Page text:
As legislators and consumers push for transparency in the health care industry, the need for savvy health care communications departments is as clear as a glass-bottom boat.
“There is a movement among hospitals to be more transparent and to provide information about quality,” said Rita Burns, vice president of communications and marketing for Memorial Health Systems. ““We have a responsibility to the community, and our No. 1 priority is safety.”
That priority precedes another — reputation. Continue Reading Keeping a pulse on communications
In December, the federal government announced the launch of a $1 million public service campaign focused on reducing the stigma of mental illness. It’s a boon to industry public relations professionals.
According to the news release, national mental health associations say millions of Americans do not seek treatment for mental illnesses like depression or bipolar disease because they are embarrassed or afraid. Continue Reading When no one wants to hear about it
David Corder opened Perfect Fit Wellness Center in January 2005 with a five-year business plan focused on expansion. As he approaches year No. 3, Corder is ahead of schedule with an ahead-of-its-time concept.
Corder has expanded his 1,800-square-foot center on the outskirts of Falcon to 7,500 square feet, amid a design that ensures members’ health needs are covered — from head to toe. Continue Reading Wellness center on the plains ahead of the rest
Overcrowded EDs and long wait times are common predictors of people leaving before they are treated. The IOM reported that about 1.9 million patients left the ED in 2003 before they were seen. About 1.2 million patients awaiting further treatment left against medical advice. Continue Reading The state of emergency — hospital EDsContinue reading …
Colorado Springs gastroenterologist Dr. Scot Lewey said celiac disease — gluten sensitivity — affects one in 100 people worldwide. Yet, the disease is commonly missed or misdiagnosed.
More than 250 symptoms are associated with celiac disease, Lewey said. He defined celiac disease as “gluten intolerance determined through diagnostic criteria and a known response rate in relation to a gluten-free diet.” Continue Reading The hidden epidemic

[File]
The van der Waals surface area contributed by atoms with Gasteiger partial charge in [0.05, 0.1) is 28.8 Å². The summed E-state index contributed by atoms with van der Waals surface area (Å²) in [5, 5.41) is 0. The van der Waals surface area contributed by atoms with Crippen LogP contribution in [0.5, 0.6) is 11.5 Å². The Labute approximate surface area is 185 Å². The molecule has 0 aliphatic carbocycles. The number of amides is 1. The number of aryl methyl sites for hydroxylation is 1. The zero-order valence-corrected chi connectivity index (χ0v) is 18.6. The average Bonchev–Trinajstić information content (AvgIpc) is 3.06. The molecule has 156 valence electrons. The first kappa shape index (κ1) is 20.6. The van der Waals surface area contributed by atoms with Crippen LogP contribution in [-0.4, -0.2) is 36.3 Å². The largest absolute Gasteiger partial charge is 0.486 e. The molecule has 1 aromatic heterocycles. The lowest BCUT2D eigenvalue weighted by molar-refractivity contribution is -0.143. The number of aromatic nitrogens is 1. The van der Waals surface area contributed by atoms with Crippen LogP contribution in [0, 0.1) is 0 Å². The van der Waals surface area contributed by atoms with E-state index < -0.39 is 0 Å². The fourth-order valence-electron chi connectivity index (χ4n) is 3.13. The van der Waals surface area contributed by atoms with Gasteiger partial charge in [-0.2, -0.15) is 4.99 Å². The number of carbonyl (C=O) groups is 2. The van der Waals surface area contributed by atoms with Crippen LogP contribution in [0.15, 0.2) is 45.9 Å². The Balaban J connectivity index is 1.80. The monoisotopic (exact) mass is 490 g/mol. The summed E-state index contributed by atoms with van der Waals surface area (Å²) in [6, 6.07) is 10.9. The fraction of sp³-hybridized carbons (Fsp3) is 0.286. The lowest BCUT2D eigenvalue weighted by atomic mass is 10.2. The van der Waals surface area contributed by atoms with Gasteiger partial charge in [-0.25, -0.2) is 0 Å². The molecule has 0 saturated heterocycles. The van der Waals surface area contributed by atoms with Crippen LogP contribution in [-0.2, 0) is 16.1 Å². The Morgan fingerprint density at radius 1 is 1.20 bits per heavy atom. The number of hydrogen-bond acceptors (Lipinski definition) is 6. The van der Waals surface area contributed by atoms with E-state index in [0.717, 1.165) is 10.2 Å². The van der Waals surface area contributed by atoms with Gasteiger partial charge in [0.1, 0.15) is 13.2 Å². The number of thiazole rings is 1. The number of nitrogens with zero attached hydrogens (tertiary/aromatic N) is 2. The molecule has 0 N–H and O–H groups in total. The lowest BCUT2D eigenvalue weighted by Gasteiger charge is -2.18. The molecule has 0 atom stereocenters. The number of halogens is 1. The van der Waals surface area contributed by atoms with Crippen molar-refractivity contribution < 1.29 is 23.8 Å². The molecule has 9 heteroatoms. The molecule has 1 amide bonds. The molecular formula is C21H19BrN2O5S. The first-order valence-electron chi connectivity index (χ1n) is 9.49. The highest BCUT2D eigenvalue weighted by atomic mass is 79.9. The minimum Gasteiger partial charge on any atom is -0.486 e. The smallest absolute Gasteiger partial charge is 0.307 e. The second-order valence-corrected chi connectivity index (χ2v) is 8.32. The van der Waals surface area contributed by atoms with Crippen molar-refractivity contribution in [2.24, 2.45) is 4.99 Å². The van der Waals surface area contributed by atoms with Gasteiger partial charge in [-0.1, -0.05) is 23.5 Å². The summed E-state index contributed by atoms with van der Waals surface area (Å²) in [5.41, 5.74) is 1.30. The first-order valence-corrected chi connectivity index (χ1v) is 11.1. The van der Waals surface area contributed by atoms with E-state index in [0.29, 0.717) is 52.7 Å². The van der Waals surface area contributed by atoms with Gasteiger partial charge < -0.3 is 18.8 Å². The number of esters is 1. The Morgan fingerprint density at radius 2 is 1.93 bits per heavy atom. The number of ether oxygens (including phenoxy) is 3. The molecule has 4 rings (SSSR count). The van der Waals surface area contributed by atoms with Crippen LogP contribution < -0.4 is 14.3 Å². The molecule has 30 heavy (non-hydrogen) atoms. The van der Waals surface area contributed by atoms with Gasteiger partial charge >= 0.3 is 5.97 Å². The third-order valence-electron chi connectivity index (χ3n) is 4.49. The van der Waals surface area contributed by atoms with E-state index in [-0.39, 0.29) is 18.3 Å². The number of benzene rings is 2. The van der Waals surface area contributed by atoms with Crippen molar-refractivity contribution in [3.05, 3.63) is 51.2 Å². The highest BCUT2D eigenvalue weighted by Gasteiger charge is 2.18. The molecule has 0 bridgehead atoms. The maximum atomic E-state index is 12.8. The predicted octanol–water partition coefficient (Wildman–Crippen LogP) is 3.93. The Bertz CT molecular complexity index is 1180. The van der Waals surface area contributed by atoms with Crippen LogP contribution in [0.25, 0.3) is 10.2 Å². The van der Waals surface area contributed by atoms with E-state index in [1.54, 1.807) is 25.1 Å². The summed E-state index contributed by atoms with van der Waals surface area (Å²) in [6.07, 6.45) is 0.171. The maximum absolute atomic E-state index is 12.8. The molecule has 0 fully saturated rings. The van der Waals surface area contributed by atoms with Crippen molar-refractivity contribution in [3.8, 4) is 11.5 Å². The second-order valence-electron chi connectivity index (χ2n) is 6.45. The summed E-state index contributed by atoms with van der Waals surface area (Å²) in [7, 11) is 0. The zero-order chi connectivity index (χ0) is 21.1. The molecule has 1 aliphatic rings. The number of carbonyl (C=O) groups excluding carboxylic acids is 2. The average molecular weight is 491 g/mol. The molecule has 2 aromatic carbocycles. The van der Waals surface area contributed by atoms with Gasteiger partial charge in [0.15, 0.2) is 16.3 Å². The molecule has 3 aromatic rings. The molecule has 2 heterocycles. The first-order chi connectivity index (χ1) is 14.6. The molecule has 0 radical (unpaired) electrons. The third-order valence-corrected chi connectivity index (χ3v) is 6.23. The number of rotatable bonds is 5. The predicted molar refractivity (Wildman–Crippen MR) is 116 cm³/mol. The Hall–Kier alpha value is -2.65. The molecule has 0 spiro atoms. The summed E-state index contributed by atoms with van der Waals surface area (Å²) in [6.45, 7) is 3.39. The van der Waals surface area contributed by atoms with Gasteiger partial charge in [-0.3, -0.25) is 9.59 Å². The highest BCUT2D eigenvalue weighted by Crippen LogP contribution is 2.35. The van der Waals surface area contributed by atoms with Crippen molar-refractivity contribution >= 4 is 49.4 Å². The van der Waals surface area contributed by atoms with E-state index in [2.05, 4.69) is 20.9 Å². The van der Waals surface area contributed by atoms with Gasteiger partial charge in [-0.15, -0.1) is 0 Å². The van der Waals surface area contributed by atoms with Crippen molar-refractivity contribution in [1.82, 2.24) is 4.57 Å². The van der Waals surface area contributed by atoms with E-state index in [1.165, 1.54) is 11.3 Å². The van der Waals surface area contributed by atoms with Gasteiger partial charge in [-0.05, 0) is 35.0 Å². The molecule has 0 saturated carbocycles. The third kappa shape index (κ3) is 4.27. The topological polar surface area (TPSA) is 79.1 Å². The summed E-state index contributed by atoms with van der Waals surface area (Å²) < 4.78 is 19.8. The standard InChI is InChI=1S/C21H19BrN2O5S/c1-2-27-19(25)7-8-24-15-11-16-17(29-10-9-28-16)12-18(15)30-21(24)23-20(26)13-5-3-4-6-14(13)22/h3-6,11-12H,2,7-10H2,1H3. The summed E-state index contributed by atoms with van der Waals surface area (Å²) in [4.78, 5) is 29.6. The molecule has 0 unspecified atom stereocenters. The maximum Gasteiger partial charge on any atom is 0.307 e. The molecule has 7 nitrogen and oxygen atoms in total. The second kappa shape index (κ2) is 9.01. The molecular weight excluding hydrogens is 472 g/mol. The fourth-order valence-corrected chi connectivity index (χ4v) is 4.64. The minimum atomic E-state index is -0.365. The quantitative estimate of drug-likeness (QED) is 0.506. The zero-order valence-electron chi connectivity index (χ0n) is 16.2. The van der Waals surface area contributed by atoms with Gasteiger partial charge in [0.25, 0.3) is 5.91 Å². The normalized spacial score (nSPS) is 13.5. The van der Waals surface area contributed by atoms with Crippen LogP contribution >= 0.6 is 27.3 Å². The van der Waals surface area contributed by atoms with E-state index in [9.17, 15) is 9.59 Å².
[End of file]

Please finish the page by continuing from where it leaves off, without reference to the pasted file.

Rising health care costs are being driven by a range of factors, including the need to keep pace with new technologies, demand for modern and up-to-date facilities, the limited supply of health care professionals, disparities in health care coverage and access and an increasingly informed consumer’s interest. Continue Reading John DiCola: yesterday and todayContinue reading …
Those in our community who closely follow Colorado’s illustrious history are probably familiar with the prominence of tuberculosis dating back to the 1800s and extending to the early 20th century. Colorado’s clean air, dry climate, high altitude and picturesque views made our state inviting to many TB-stricken individuals. Continue Reading Advocating for public healthContinue reading …
The United States spends a higher portion of its gross domestic product on health care than any other country, but its performance rating ranks 37 out of 191 countries, according to the World Health Organization. The United Kingdom spends 6 percent of its gross domestic product on health care and is rated No. 18 for performance.
Americans are less healthy than the British or the Canadians and spend twice as much on health care. Continue Reading In sickness and in health; is it government ‘til we part?
In June, UnitedHealthcare released a report card ranking Colorado hospitals on 150 procedures, evaluated for quality and cost. The results of the study showed a few significant differences between Penrose-St. Francis Health Services and Memorial Hospital.
However, an earlier report that was cited by some local media contained data that was skewed. Continue Reading Hospital performance reports: getting it right
“I think people who take the time to understand that every action has a reaction, that everything we do during the course of our life influences our future will understand the basic, simplistic chiropractic message.”
-Dr. Fran Palmer, Palmer Chiropractic Continue Reading Chiropractic care: realigning insurance and adjusting for the future